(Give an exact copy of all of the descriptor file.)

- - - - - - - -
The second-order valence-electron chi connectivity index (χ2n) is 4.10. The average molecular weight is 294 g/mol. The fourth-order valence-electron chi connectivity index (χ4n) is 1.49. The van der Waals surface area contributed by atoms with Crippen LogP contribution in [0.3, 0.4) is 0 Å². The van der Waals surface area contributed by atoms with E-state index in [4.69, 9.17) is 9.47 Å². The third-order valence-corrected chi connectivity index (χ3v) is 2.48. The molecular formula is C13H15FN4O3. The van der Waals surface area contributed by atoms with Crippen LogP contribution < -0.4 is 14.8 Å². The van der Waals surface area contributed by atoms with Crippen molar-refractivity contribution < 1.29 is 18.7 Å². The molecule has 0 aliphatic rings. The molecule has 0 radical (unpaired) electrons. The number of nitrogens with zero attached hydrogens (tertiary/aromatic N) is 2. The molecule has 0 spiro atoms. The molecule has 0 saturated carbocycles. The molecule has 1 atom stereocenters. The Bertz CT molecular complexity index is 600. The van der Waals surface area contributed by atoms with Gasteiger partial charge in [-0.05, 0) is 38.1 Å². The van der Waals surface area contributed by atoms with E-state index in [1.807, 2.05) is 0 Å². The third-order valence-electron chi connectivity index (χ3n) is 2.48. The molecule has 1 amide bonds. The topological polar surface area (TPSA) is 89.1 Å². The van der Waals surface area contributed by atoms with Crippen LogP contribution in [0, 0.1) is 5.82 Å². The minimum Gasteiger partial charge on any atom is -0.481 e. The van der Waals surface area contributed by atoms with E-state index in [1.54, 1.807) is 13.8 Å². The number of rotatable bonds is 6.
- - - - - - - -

The second-order valence-electron chi connectivity index (χ2n) is 4.10. The average molecular weight is 294 g/mol. The fourth-order valence-electron chi connectivity index (χ4n) is 1.49. The van der Waals surface area contributed by atoms with Crippen LogP contribution in [0.3, 0.4) is 0 Å². The van der Waals surface area contributed by atoms with E-state index in [4.69, 9.17) is 9.47 Å². The third-order valence-corrected chi connectivity index (χ3v) is 2.48. The molecular formula is C13H15FN4O3. The van der Waals surface area contributed by atoms with Crippen LogP contribution < -0.4 is 14.8 Å². The van der Waals surface area contributed by atoms with Crippen molar-refractivity contribution < 1.29 is 18.7 Å². The molecule has 0 aliphatic rings. The molecule has 0 radical (unpaired) electrons. The number of nitrogens with zero attached hydrogens (tertiary/aromatic N) is 2. The molecule has 0 spiro atoms. The molecule has 0 saturated carbocycles. The molecule has 1 atom stereocenters. The Bertz CT molecular complexity index is 600. The van der Waals surface area contributed by atoms with Gasteiger partial charge in [-0.05, 0) is 38.1 Å². The van der Waals surface area contributed by atoms with E-state index in [1.807, 2.05) is 0 Å². The third-order valence-electron chi connectivity index (χ3n) is 2.48. The molecule has 1 amide bonds. The topological polar surface area (TPSA) is 89.1 Å². The van der Waals surface area contributed by atoms with Crippen LogP contribution in [0, 0.1) is 5.82 Å². The minimum Gasteiger partial charge on any atom is -0.481 e. The van der Waals surface area contributed by atoms with E-state index in [1.54, 1.807) is 13.8 Å². The number of rotatable bonds is 6.